UBS Shows Why Russia, Brazil Stock Bulls Must Think Twice

  • Markets `most crowded' with foreign fund flows, brokerage says
  • UAE, Taiwan, Philippines among least crowded markets

Russia and Brazil may appear to have the lure of cheap stocks, but calculations by UBS AG show they are already overflowing with foreign money.

The benchmark indexes in these commodity-exporting nations have fallen by more than 50 percent in dollar terms since 2013, prompting investors like Franklin Templeton Investments’ Mark Mobius to search for bargains in Brazilian stocks and Bank of America Corp. to turn bullish on Russia in the past four months.

Even so, a statistical model developed by UBS Securities LLC shows these two markets are carrying the highest level of foreign capital relative to their size, leaving them most “vulnerable” among developing nations to sudden shifts in sentiment, according to Geoffrey Dennis, the head of global emerging-market strategy.

“A bigger risk is what happens on the downside,” Dennis said by phone from Boston on Jan. 25. Markets widely invested in by foreigners are prone to falling the most on bad news, while gaining the least from good news, he said.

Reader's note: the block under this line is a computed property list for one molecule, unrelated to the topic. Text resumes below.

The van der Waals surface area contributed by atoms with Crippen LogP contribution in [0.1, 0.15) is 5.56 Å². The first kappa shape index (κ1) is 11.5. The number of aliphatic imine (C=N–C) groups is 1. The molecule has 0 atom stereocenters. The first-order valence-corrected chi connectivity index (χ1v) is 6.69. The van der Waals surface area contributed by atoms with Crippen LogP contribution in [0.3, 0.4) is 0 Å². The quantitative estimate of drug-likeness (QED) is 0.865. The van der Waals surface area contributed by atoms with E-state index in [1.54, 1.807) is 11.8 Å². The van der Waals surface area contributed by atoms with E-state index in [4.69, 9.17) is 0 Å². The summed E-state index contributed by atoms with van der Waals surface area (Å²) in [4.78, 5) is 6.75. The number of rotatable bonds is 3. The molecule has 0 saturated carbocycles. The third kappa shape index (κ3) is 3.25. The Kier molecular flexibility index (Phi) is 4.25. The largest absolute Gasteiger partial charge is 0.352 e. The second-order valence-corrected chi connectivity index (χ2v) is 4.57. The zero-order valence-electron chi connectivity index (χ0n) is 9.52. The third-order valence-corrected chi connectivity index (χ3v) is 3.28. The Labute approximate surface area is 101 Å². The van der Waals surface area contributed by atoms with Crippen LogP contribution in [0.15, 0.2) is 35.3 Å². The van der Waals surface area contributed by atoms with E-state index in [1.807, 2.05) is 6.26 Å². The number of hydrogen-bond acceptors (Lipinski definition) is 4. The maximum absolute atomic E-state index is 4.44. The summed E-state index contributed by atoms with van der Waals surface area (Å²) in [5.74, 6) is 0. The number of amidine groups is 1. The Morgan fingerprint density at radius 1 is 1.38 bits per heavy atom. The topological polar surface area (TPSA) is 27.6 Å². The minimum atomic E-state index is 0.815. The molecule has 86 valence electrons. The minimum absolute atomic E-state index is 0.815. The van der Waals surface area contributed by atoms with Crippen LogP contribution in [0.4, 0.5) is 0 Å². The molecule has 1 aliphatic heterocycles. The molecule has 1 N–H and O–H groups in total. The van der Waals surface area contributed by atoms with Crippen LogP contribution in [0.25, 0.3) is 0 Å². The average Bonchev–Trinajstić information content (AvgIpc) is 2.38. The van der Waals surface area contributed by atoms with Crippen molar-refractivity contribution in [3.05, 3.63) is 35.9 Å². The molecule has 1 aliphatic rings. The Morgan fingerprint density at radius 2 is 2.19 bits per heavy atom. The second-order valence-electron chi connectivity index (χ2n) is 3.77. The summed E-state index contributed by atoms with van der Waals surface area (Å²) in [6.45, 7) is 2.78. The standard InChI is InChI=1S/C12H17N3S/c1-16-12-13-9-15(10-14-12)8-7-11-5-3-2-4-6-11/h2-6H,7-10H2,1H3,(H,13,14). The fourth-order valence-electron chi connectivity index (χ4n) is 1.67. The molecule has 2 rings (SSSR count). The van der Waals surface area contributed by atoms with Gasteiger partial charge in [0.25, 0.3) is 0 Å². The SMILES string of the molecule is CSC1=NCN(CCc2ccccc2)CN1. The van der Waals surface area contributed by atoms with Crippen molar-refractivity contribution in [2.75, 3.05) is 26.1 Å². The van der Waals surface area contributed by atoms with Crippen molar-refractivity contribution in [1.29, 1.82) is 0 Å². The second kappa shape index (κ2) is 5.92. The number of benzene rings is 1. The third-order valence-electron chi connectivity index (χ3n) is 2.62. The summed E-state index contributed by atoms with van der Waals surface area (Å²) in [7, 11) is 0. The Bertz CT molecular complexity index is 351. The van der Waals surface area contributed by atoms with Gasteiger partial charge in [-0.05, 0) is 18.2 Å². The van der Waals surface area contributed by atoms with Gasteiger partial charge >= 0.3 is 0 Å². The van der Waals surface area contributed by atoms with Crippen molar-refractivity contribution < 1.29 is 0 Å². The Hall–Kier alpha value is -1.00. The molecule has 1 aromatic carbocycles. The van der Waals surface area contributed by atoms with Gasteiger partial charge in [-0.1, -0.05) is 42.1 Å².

The declines in the equity markets of Russia and Brazil have outpaced the retreat in commodities. Even as the Bloomberg Commodity Index lost 2.4 percent since the start of the year, the RTS Index has dropped 3.4 percent and the Ibovespa slid 11 percent by 2:58 p.m. in London.

On the other end of the spectrum, the rankings show the United Arab Emirates, Taiwan and Philippines as the least crowded investment destinations. Using data from UBS, EPFR Global and DataStream, the model scores markets based on two-year cumulative net foreign-capital flows relative to market size. The results are given as deviations from the mean.

UBS itself has had an overweight position on Russia since mid-2015 on expectations Brent crude prices will rebound and trade at an average of $42 a barrel this year. It is underweight Brazil. Overall, the brokerage says emerging nations as a group look attractive after the recent losses.

“The markets are looking oversold,” Dennis said. “I would be looking to buy rather than to sell, unless we see something more serious going on in the global economy.”

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